FDA’s proposed national wholesale distributor licensing standards are almost three-and-a-half-years overdue and it’s becoming apparent the agency has no intention of issuing them any time soon. According to CDER’s 2019 guidance agenda, these standards are not on the agency’s radar for the remainder of the year. Maybe it will happen in 2020.
Under the DSCSA, FDA was mandated to establish national wholesale distributor licensing standards by November 27, 2015. It’s now 2019. So, what gives? Why is something so important being handled so poorly (at least from my perspective)? Neglecting this DSCSA pillar could lead to disastrous consequences for patients. Without robust standards and oversight, corrupt wholesale distributors will continue to thrive, operating as unfettered conduits of diverted and counterfeit drugs within our supply chain. To make matters worse, the extent of this problem and its impact on patient safety remains largely unknown. How could that be after 30-plus years?
When the Prescription Drug Marketing Act was passed in 1987, Congress found “The integrity of the distribution system for prescription drugs [was] insufficient to prevent the introduction and eventual retail sale of substandard, ineffective, or even counterfeit drugs.” Congress added, “The existence and operation of a wholesale submarket, commonly known as the ‘diversion market,’ prevents effective control over or even routine knowledge of the true sources of prescription drugs in a significant number of cases.”
Almost twenty years later, these warnings were echoed by The American Council on Science and Health in an August 2006 report, titled “Counterfeit Drugs: Coming to a Pharmacy Near You.” This powerful and comprehensive report found, “There has yet to be a nationwide effort to tighten wholesale licensing standards, an essential step if the criminal element is going to be driven out of the industry. Tighter licensing requirements and mandatory due-diligence practices for secondary wholesalers will help to strengthen this weakest link of our drug supply chain.”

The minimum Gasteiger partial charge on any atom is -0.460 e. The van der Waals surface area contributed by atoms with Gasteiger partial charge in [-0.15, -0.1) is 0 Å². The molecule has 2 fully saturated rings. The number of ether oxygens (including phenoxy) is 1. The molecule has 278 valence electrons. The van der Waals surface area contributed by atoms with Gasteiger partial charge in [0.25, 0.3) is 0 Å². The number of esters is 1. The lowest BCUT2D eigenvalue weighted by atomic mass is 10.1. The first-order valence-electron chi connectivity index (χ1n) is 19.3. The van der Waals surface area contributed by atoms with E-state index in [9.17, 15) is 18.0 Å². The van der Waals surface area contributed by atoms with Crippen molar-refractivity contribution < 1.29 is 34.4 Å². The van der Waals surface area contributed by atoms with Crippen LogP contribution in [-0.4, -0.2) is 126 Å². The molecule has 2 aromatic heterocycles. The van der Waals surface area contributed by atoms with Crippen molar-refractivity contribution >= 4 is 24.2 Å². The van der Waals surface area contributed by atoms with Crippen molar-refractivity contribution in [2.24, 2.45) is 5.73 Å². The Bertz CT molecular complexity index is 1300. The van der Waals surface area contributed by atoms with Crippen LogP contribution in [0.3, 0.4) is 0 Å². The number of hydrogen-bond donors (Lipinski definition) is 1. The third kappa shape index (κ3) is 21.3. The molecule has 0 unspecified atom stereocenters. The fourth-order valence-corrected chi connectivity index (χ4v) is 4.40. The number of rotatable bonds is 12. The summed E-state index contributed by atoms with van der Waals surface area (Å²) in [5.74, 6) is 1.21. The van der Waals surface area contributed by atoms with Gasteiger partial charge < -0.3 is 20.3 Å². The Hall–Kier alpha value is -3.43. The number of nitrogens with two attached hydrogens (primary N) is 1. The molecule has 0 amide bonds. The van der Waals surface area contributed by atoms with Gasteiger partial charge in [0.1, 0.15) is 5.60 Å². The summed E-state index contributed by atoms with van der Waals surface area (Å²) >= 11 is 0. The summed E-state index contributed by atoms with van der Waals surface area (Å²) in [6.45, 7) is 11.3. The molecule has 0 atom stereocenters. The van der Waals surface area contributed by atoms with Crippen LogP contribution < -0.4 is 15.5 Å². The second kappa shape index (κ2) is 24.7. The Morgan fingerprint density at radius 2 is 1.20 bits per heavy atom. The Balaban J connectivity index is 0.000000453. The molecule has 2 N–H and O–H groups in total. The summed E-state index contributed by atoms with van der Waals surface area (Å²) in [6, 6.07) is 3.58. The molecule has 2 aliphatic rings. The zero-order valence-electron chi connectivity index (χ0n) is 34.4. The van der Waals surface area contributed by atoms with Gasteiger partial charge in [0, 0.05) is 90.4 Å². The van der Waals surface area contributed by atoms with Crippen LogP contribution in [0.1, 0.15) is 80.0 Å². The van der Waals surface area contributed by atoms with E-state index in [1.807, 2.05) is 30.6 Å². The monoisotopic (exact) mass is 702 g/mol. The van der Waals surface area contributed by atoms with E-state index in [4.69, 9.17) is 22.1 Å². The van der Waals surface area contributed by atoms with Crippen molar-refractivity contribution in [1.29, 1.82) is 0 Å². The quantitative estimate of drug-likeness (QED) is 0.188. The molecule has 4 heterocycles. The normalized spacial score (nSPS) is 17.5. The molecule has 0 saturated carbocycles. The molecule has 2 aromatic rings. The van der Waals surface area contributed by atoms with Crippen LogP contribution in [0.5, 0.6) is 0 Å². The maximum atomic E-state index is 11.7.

Thanks to the DSCSA, FDA has had the authority to solve this problem for several years now. But it seems like 1987 all over again. The agency’s lackluster DSCSA oversight and enforcement strategy resembles its approach under the PDMA. This historical leadership vacuum on pharmaceutical distribution supply chain issues may someday spawn an incursion that dwarfs the counterfeit Avastin and Altuzan cases of 2012 and 2013. Luckily, we’ve been spared from such an event. But how long will that good fortune last?